Through all this, I've come to realize that you and I were never meant to write blogs about pretty things. We are at our best when we write what we are truly passionate about. And while I love a good pair of leopard white flats, I love social justice and grace even more.

I posted a link to this on my blog today! Talk to you latersssss.

Erica said...

Wherever there is self-expression (such as in the blog world), there will be hate. Sad but true.

It is up to us to be the bigger people. I just don't understand how someone could say (or even think) such awful things. :(

TheTinyHeart said...

I heard about this, although I haven't seen the original post (I believe it was taken down?). I think it's really sad that this prejudice is going on in the blog world as well, but fortunately there's people like you and your sister to call out the hate.

The Tiny Heart
Win a chain link necklace + Chanel print!

Katie Price said...

Something you said really stood out to me, "women who were unabashedly unaware of their privilege." I think this may be close to the root of the problem. It takes really knowing someone who despite their best efforts cannot escape the cycle of poverty or joblessness or homelessness or drug abuse or any other problem to find compassion and understanding. And that takes getting out of your comfort zone and opening your heart to the real world around us.

The truth is most people don't know how lucky they are to have a roof over their heads and groceries in the fridge. It's something that many Americans take for granted. But also something that can be quickly lost.

I remember when I was in gradeschool my dad was living out of his car for a while. He had a fulltime job but because he had a record of drug abuse he couldn't find a place to live.

Every person has a story and the right to live their own path without judgement or condemnation. I imagine this girl had no idea how insensitive she was being, probably because she's never been on welfare, or homeless, or known someone personally who has. It's not our place to judge her either but rather educate and encourage thoughtfulness on the matter.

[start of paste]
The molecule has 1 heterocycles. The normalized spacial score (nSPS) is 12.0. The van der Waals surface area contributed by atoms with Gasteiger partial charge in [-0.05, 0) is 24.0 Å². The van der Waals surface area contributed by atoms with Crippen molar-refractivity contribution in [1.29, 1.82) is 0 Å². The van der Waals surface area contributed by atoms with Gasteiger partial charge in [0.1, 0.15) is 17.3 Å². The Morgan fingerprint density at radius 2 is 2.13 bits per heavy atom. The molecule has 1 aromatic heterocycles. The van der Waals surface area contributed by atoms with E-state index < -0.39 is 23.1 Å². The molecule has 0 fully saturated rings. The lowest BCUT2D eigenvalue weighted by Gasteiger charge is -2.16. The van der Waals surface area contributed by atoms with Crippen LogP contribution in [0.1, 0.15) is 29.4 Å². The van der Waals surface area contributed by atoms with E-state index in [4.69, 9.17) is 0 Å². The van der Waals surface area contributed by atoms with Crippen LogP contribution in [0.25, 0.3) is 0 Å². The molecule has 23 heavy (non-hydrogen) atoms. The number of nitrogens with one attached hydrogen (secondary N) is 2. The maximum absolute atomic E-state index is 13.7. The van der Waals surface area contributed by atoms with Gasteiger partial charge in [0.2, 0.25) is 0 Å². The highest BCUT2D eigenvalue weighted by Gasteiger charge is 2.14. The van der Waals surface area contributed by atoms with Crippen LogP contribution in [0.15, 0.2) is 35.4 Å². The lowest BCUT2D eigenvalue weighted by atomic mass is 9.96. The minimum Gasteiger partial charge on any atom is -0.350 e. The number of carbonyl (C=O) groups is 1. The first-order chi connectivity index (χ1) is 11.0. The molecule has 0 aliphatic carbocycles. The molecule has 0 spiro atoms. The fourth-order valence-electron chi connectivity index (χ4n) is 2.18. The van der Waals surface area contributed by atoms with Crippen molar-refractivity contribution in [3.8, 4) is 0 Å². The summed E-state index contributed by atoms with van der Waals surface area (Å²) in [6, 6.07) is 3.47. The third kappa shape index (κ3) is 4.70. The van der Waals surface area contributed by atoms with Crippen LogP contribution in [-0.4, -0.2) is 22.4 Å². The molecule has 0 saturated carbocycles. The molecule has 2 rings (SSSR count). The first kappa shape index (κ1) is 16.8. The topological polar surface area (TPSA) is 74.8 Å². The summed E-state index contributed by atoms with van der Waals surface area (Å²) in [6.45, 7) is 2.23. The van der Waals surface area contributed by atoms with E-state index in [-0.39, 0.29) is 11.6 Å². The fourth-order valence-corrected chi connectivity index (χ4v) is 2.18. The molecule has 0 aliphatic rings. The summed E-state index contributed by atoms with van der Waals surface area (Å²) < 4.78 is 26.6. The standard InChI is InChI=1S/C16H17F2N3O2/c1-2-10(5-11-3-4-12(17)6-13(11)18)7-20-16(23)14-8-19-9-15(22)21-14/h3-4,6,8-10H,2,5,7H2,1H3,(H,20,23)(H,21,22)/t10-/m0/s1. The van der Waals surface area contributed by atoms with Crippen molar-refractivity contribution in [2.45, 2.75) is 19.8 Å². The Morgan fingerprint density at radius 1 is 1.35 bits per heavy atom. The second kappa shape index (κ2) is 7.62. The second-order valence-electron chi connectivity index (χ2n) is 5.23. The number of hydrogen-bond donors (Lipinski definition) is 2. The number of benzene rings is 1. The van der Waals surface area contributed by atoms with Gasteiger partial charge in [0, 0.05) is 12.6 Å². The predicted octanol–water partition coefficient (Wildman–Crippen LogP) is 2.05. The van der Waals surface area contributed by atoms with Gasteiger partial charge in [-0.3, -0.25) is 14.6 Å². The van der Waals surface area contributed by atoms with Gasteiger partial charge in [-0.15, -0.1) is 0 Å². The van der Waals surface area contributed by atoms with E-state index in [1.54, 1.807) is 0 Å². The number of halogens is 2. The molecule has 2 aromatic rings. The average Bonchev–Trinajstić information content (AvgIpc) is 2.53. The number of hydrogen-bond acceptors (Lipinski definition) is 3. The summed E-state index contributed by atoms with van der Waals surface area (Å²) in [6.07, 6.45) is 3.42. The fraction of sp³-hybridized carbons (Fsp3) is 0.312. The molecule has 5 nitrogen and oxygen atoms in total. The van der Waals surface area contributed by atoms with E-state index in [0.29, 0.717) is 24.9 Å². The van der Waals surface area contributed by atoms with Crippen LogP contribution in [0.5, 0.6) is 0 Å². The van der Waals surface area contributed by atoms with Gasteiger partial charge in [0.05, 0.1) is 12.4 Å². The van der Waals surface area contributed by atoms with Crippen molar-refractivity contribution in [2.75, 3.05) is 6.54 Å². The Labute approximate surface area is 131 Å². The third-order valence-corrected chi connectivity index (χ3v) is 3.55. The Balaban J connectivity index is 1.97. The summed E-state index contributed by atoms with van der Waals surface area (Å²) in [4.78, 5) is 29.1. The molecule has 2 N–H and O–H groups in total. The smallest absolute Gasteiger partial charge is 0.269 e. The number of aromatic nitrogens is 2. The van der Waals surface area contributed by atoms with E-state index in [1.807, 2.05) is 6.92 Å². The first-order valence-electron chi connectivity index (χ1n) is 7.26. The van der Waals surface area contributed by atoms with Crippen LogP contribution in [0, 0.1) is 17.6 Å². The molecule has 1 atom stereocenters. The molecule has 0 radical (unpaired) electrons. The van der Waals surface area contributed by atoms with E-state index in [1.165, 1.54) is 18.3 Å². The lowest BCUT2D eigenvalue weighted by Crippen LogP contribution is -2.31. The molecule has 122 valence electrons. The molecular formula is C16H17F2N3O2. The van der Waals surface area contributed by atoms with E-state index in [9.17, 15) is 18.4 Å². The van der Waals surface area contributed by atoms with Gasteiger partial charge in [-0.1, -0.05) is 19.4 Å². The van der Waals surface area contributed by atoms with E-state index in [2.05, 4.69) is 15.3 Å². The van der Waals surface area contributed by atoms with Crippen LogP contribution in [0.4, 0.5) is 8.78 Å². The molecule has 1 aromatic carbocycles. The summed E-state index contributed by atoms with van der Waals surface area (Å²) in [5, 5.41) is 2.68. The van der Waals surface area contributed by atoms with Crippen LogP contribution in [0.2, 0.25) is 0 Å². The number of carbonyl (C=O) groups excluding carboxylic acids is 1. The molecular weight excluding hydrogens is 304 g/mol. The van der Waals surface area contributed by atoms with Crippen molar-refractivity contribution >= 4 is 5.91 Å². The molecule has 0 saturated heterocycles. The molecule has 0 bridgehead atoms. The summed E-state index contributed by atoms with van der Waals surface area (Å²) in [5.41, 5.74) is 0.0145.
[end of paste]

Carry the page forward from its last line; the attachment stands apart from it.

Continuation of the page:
I guess I got on my own soapbox there. All this to say, loving your neighbor isn't always easy. In fact it's definitely harder to lend a compassionate hand than to shake our heads and ignore what we see. Here's hoping someone's eyes were opened a little by you & your sister's posts.


vickichristine said...

amen sista - pretty sure i know where this happened.

Ariel Tyler Henley said...

Hate and ignorance is everywhere, unfortunately. The best thing to do, though, is educate people. It's sad and unfortunate, but hopefully one day people will actually be able to come together and appreciate differences.

jami lynn said...

I didn't know about this, but I can't say I'm surprised. Sucks to say but the blog world isn't void of a lot of 'real world' negativity. Glad you stepped up and said something, ingorant people need to be called out - and using the 'ol 'blogger humor' thing is a total copout!

Karla said...

Now up super curious to know where this was posted. It’s pretty heartbreaking to see how ignorance continues to affect us. I have to admit I stray away from writing about controversial subjects.. because I’m scared to see the reality of the world.. so I commend you for being that voice. I love your writing.

Tranae said...

Hi Erin. Love this post. I find myself surprised/ sadden by some of the ignorance I read on blogs and online in general. Just today I was reading a post where a blogger was loudly voicing her small minded opinions. I was shocked because I really wasn't expecting that type of intolerance from her.

I'm glad you and your sister are speaking out. No one should have to experience racism.